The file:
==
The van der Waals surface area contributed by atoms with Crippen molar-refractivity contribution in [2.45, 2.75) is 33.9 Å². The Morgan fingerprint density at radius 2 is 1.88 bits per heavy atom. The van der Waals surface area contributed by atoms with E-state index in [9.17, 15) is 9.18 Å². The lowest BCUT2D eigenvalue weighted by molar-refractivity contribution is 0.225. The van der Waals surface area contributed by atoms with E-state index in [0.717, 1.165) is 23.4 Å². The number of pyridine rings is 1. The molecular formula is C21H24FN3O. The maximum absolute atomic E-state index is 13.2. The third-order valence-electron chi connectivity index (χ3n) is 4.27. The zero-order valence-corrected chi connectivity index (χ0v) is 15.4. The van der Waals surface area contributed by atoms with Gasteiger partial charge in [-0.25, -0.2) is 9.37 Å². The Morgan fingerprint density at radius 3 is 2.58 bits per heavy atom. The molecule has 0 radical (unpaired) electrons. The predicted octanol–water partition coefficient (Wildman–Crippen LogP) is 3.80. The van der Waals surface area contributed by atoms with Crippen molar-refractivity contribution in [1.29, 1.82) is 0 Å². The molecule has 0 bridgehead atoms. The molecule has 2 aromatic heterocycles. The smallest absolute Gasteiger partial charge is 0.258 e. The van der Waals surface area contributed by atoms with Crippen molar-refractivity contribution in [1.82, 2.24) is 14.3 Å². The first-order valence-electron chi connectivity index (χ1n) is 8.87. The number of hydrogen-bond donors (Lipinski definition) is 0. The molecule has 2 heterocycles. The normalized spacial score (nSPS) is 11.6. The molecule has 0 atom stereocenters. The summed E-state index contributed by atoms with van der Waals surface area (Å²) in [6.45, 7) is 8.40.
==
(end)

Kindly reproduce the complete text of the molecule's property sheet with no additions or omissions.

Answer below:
The van der Waals surface area contributed by atoms with Crippen molar-refractivity contribution in [2.45, 2.75) is 33.9 Å². The Morgan fingerprint density at radius 2 is 1.88 bits per heavy atom. The van der Waals surface area contributed by atoms with E-state index in [9.17, 15) is 9.18 Å². The lowest BCUT2D eigenvalue weighted by molar-refractivity contribution is 0.225. The van der Waals surface area contributed by atoms with E-state index in [0.717, 1.165) is 23.4 Å². The number of pyridine rings is 1. The molecular formula is C21H24FN3O. The maximum absolute atomic E-state index is 13.2. The third-order valence-electron chi connectivity index (χ3n) is 4.27. The zero-order valence-corrected chi connectivity index (χ0v) is 15.4. The van der Waals surface area contributed by atoms with Gasteiger partial charge in [-0.25, -0.2) is 9.37 Å². The Morgan fingerprint density at radius 3 is 2.58 bits per heavy atom. The molecule has 0 radical (unpaired) electrons. The predicted octanol–water partition coefficient (Wildman–Crippen LogP) is 3.80. The van der Waals surface area contributed by atoms with Crippen molar-refractivity contribution in [1.29, 1.82) is 0 Å². The molecule has 0 bridgehead atoms. The molecule has 2 aromatic heterocycles. The smallest absolute Gasteiger partial charge is 0.258 e. The van der Waals surface area contributed by atoms with Crippen molar-refractivity contribution in [1.82, 2.24) is 14.3 Å². The first-order valence-electron chi connectivity index (χ1n) is 8.87. The number of hydrogen-bond donors (Lipinski definition) is 0. The molecule has 2 heterocycles. The normalized spacial score (nSPS) is 11.6. The molecule has 0 atom stereocenters. The summed E-state index contributed by atoms with van der Waals surface area (Å²) in [6.45, 7) is 8.40.